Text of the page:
Theory Seminar

Efficient Density Evaluation for Smooth Kernels

Arturs BackursResearch Asst. ProfessorTTI-Chicago

Given a kernel function k and a dataset P (of points from R^d), the kernel density function of P at a point q from R^d is equal to KDF_P(q) := 1/|P| sum_{p in P} k(p,q). Kernel density evaluation has numerous applications, in scientific computing, statistics, computer vision, machine learning and other fields. In all of them it is necessary to evaluate KDF_P(q) quickly, often for many inputs q and large point-sets P.

In this paper we present a collection of algorithms for efficient KDF evaluation under the assumptions that the kernel k is "smooth" , i.e., the value changes at most polynomially with the distance. This assumption is satisfied by several well-studied kernels, including the (generalized) t-student kernel and rational quadratic kernel. For smooth kernels, we give a data structure that, after O(dn log(Phi n)/eps^2) preprocessing, estimates KDF_P(q) up to a factor of 1+eps in O(d log (Phi n)/eps^2) time, where Phi is the aspect ratio. The log(Phi n) term can be further replaced by log n under an additional decay condition on k, which is satisfied by the aforementioned examples.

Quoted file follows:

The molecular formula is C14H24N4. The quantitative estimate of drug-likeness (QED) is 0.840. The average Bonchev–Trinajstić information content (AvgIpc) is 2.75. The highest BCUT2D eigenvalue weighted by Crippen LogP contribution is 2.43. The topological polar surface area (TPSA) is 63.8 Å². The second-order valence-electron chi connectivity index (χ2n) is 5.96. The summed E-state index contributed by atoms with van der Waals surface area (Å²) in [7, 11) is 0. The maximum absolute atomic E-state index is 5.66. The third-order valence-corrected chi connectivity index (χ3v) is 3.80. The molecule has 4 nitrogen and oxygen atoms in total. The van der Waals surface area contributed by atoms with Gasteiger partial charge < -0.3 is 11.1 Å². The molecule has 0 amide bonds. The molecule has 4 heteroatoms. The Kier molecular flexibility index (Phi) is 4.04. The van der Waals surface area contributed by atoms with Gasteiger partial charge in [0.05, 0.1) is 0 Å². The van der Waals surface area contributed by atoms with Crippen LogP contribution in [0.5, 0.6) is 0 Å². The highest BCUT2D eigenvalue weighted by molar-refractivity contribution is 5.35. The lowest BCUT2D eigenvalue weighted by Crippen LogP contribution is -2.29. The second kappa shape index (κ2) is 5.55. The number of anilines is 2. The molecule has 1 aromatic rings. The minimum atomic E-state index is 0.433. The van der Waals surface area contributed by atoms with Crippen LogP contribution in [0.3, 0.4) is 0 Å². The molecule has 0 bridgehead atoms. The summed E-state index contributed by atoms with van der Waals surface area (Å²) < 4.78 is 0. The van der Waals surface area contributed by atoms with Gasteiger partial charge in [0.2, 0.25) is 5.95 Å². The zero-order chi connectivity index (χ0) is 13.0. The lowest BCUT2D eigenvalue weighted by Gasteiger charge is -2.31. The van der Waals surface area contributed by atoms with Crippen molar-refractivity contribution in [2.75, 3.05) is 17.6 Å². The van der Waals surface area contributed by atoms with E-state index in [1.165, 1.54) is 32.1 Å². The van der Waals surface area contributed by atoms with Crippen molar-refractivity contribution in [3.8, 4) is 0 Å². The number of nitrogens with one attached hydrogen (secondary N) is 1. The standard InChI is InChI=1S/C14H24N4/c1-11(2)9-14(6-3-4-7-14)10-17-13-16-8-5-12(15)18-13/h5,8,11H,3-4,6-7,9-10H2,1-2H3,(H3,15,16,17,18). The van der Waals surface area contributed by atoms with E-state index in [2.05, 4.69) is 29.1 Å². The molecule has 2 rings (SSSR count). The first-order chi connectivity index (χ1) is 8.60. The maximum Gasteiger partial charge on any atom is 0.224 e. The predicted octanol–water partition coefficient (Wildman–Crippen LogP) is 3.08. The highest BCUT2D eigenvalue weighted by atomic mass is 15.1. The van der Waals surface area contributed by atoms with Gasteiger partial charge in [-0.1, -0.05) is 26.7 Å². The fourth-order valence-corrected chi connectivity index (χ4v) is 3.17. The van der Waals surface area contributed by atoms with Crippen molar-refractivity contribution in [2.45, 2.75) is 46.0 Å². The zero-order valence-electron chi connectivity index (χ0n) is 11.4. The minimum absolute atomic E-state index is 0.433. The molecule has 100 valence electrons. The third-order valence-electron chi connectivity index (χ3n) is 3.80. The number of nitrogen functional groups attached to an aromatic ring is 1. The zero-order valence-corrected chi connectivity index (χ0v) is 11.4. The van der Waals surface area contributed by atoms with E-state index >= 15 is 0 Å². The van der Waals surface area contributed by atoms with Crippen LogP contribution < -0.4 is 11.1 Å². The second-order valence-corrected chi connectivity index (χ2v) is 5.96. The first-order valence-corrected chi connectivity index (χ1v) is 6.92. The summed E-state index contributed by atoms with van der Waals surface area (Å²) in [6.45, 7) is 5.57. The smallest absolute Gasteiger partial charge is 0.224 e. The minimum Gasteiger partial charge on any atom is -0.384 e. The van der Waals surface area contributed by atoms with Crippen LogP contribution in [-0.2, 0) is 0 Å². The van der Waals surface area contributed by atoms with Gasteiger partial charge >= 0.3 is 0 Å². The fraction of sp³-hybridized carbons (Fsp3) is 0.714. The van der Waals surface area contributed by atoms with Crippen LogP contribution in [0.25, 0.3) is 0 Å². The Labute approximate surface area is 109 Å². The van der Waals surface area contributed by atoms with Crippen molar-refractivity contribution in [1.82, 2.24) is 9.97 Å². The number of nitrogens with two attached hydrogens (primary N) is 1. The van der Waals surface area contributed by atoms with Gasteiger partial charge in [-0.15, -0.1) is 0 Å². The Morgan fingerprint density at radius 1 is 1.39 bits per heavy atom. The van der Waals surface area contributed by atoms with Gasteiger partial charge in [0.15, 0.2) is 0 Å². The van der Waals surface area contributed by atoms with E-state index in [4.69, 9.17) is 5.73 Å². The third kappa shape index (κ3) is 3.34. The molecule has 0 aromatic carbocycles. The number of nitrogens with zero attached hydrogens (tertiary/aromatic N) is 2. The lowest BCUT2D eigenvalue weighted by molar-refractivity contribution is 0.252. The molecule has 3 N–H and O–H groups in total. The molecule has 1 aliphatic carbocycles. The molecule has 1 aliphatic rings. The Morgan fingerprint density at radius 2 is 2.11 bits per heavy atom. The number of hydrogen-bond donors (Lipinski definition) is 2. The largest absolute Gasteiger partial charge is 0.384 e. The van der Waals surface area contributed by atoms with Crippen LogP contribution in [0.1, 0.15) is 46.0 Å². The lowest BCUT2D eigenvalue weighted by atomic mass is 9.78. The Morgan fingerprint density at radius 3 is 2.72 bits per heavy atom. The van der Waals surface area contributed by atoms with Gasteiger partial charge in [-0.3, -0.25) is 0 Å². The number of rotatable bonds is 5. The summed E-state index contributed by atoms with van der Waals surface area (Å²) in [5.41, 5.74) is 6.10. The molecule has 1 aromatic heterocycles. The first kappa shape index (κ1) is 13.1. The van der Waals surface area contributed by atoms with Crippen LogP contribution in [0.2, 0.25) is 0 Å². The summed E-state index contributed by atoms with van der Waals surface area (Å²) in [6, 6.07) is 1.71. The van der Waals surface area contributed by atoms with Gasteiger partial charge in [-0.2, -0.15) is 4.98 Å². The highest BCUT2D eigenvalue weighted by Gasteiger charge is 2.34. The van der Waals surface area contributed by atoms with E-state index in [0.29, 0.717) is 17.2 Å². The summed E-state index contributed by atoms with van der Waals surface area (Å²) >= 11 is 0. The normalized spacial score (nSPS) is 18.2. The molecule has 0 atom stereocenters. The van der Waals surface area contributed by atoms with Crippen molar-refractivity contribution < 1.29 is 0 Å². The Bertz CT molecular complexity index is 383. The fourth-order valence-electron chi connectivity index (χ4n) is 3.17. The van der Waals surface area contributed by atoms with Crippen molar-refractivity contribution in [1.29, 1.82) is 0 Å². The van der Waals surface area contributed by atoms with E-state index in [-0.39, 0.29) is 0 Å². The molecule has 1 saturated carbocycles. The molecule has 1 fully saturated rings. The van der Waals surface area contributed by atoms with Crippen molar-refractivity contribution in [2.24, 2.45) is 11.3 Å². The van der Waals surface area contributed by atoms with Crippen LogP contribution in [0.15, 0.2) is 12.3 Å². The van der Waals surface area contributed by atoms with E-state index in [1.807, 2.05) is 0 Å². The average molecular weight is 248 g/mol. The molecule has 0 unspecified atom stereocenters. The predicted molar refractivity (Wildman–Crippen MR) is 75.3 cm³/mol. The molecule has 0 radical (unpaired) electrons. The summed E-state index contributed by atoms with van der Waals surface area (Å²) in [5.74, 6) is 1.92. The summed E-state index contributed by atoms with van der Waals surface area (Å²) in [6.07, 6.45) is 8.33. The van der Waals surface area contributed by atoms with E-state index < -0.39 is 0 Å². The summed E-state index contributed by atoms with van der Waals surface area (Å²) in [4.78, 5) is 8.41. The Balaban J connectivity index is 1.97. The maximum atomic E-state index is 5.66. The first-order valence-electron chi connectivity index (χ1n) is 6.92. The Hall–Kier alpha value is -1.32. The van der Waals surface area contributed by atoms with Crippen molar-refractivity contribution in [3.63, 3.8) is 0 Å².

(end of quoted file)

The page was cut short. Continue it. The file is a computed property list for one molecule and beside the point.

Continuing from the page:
We further extend the results in two ways. First, we use low-distortion embeddings to extend the results to kernels defined for spaces other than l_2. The key feature of this reduction is that the distortion of the embedding affects only the running time of the algorithm, not the accuracy of the estimation. As a result, we obtain (1+eps)-approximate estimation algorithms for kernels over other l_p norms, Earth-Mover Distance, and other metric spaces. Second, for smooth kernels that are decreasing with distance, we present a general reduction from density estimation to approximate near neighbor in the underlying space. This allows us to construct algorithms for general doubling metrics, as well as alternative algorithms for l_p norms and other spaces.

Joint work with Moses Charikar, Piotr Indyk and Paris Siminelakis.

Sponsored by

Theory Group

Faculty Host

Seth Pettie